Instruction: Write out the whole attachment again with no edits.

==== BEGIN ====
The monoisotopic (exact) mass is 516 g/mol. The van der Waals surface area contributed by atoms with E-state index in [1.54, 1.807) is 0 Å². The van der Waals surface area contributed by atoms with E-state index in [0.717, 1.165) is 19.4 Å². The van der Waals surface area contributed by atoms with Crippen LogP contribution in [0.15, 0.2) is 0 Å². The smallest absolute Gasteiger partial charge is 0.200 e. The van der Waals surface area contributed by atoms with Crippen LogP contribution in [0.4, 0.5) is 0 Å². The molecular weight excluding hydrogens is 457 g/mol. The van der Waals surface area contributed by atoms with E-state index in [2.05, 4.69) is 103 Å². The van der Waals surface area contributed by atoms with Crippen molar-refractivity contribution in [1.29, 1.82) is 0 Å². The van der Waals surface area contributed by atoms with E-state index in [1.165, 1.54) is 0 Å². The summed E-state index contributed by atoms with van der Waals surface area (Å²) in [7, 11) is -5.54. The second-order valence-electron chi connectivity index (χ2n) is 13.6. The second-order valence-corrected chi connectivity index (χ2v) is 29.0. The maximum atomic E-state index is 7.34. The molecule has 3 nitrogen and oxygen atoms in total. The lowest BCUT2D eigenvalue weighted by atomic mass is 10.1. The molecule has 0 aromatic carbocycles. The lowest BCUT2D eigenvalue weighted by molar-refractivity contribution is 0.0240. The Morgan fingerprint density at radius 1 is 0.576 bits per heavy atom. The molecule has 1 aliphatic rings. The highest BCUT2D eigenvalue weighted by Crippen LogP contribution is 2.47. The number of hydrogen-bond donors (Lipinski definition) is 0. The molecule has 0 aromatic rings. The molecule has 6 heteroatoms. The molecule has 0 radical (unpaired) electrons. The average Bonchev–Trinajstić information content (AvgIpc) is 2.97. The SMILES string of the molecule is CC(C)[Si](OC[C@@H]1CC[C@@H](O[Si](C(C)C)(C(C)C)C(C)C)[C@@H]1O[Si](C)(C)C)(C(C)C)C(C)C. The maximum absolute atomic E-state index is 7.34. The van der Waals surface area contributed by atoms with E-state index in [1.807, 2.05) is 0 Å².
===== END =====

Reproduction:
The monoisotopic (exact) mass is 516 g/mol. The van der Waals surface area contributed by atoms with E-state index in [1.54, 1.807) is 0 Å². The van der Waals surface area contributed by atoms with E-state index in [0.717, 1.165) is 19.4 Å². The van der Waals surface area contributed by atoms with Crippen LogP contribution in [0.15, 0.2) is 0 Å². The smallest absolute Gasteiger partial charge is 0.200 e. The van der Waals surface area contributed by atoms with Crippen LogP contribution in [0.4, 0.5) is 0 Å². The molecular weight excluding hydrogens is 457 g/mol. The van der Waals surface area contributed by atoms with E-state index in [2.05, 4.69) is 103 Å². The van der Waals surface area contributed by atoms with Crippen molar-refractivity contribution in [1.29, 1.82) is 0 Å². The van der Waals surface area contributed by atoms with E-state index in [1.165, 1.54) is 0 Å². The summed E-state index contributed by atoms with van der Waals surface area (Å²) in [7, 11) is -5.54. The second-order valence-electron chi connectivity index (χ2n) is 13.6. The second-order valence-corrected chi connectivity index (χ2v) is 29.0. The maximum atomic E-state index is 7.34. The molecule has 3 nitrogen and oxygen atoms in total. The lowest BCUT2D eigenvalue weighted by atomic mass is 10.1. The molecule has 0 aromatic carbocycles. The lowest BCUT2D eigenvalue weighted by molar-refractivity contribution is 0.0240. The Morgan fingerprint density at radius 1 is 0.576 bits per heavy atom. The molecule has 1 aliphatic rings. The highest BCUT2D eigenvalue weighted by Crippen LogP contribution is 2.47. The number of hydrogen-bond donors (Lipinski definition) is 0. The molecule has 0 aromatic rings. The molecule has 6 heteroatoms. The molecule has 0 radical (unpaired) electrons. The average Bonchev–Trinajstić information content (AvgIpc) is 2.97. The SMILES string of the molecule is CC(C)[Si](OC[C@@H]1CC[C@@H](O[Si](C(C)C)(C(C)C)C(C)C)[C@@H]1O[Si](C)(C)C)(C(C)C)C(C)C. The maximum absolute atomic E-state index is 7.34. The van der Waals surface area contributed by atoms with E-state index in [1.807, 2.05) is 0 Å².